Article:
For something gentler, pop into Blenheim Gardens, just a few minutes’ stroll from the harbour. The town itself is a hive of activity with shops, cafes and a station for the heritage West Somerset Railway where you can embark on a scenic train journey.

Early Spring Snowdrops, Galanthus Nivalis, Selective Focus And Diffused Background

Wheddon Cross, Somerset

Wheddon Cross is the highest village on Exmoor and is surrounded by beautiful Somerset countryside. It is one of the best places to visit in Exmoor for fantastic views of Dunkery Beacon, the highest point in the national park.

If you’re feeling fit, walking to the top of Dunkery Beacon is one of the best things to do in Exmoor. Exmoor ponies can often be seen here too.

There are plenty of circular walks and cycle routes from the village, plus the Coleridge Way passes by. If you’re visiting in February, there is a lovely walk in the Snowdrop Valley.

Back in the village, there is a real sense of community, and you will find a friendly welcome whether you pop into the local shop or the local pub.

Hills and green fields in the countryside near the village of Exford in Exmoor

Exford, Somerset

Exford is a pretty village on the banks of the River Exe and is a fantastic place in Exmoor to base yourself for cycling, horse riding and some very fine walks. You can walk up to Dunkery Hill and Dunkery Beacon. Or get on the Exe Valley Way to walk to the village of Withypool and back. Other long distance paths pass through or close to Exford too.

At the heart of the village is the large village green around which are places to eat including two pubs, tearooms and village shops.

Exford can also easily be incorporated with Exmoor beauty spots including the Tarr Steps. It is also a good place to visit in Exmoor to take advantage of the dark skies for some stargazing.

Old bridge with six arches over the river at the village of Withypool in Exmoor

Withypool, Somerset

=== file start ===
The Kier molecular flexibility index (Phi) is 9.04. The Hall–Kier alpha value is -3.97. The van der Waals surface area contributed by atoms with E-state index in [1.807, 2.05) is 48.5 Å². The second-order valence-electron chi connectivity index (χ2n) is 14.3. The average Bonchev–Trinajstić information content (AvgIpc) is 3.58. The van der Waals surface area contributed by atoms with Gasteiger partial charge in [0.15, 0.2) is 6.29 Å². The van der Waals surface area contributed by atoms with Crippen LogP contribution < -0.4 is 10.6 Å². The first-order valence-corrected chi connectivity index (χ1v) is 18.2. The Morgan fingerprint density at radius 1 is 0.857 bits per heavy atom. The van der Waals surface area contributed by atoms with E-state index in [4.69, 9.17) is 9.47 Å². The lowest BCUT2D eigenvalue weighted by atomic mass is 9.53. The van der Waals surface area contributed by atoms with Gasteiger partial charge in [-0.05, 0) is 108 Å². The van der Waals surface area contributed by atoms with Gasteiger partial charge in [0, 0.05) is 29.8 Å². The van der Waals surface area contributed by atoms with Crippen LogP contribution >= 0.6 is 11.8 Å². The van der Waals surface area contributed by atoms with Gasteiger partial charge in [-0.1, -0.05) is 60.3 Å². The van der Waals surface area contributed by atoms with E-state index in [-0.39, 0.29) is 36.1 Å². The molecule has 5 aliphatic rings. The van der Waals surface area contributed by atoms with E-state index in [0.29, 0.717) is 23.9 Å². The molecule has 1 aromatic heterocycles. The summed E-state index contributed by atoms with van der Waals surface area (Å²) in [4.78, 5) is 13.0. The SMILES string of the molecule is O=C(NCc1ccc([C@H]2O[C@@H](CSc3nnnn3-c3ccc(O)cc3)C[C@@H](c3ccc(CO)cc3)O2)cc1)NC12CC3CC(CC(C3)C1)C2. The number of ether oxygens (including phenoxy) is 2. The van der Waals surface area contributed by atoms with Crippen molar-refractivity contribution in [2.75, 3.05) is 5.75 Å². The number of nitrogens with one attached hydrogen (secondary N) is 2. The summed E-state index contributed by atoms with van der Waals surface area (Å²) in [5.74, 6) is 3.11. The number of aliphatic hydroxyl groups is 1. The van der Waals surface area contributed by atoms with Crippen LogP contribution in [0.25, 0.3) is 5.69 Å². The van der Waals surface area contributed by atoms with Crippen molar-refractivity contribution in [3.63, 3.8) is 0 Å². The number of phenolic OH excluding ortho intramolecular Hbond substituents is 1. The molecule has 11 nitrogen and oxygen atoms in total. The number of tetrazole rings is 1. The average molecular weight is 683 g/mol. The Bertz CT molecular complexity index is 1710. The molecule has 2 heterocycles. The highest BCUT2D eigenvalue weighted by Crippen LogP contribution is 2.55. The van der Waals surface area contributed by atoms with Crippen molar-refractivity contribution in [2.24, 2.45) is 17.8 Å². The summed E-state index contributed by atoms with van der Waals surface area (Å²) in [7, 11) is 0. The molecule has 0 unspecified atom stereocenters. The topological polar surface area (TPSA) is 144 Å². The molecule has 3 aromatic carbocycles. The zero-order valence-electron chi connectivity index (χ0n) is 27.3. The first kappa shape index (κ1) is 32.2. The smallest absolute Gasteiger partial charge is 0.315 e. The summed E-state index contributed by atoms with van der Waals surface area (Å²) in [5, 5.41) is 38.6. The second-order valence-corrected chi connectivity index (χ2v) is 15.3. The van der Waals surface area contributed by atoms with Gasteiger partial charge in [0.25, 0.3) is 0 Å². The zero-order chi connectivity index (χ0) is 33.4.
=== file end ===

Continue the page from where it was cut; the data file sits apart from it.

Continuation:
Withypool is a small village which is another excellent place to visit in Exmoor while exploring the central and southern areas of the national park. Pretty as a picture, is the six-arch, old stone bridge across the River Barle. The village also has a shop, pub and tearoom.

It is said that the pub, The Royal Oak, was where President Eisenhower planned the D Day landings, while R.D. Blackmore is thought to have written part of the Lorna Doone novel here.

There are many walks across the moors from Withypool with a delightful remote feel to savour. Set off along the River Barle towards Simonsbath. Or venture to the Tarr Steps returning to Withypool via Withypool Hill for spectacular views from the summit.

Sun rays shining through the trees of a forest

Dulverton, Somerset

Dulverton is a small but vibrant market town known as the southern gateway to Exmoor National Park. The town’s high street has award-winning restaurants, boutiques and independent shops. Plus, there is a Farmers Market on the last Saturday of the month where you can buy local produce.

Situated on the River Barle, with a stunning medieval bridge, Dulverton has plenty of charm. The town is also set in a wooded valley and is a good place for a nature walk. Or venture into the national park for walks on the moors.

The Exe Valley Way passes through Dulverton, while the Two Moors Way is nearby. Dulverton has one of Exmoor’s Visitor Information Centres, so you can easily find out lots more information about the local area.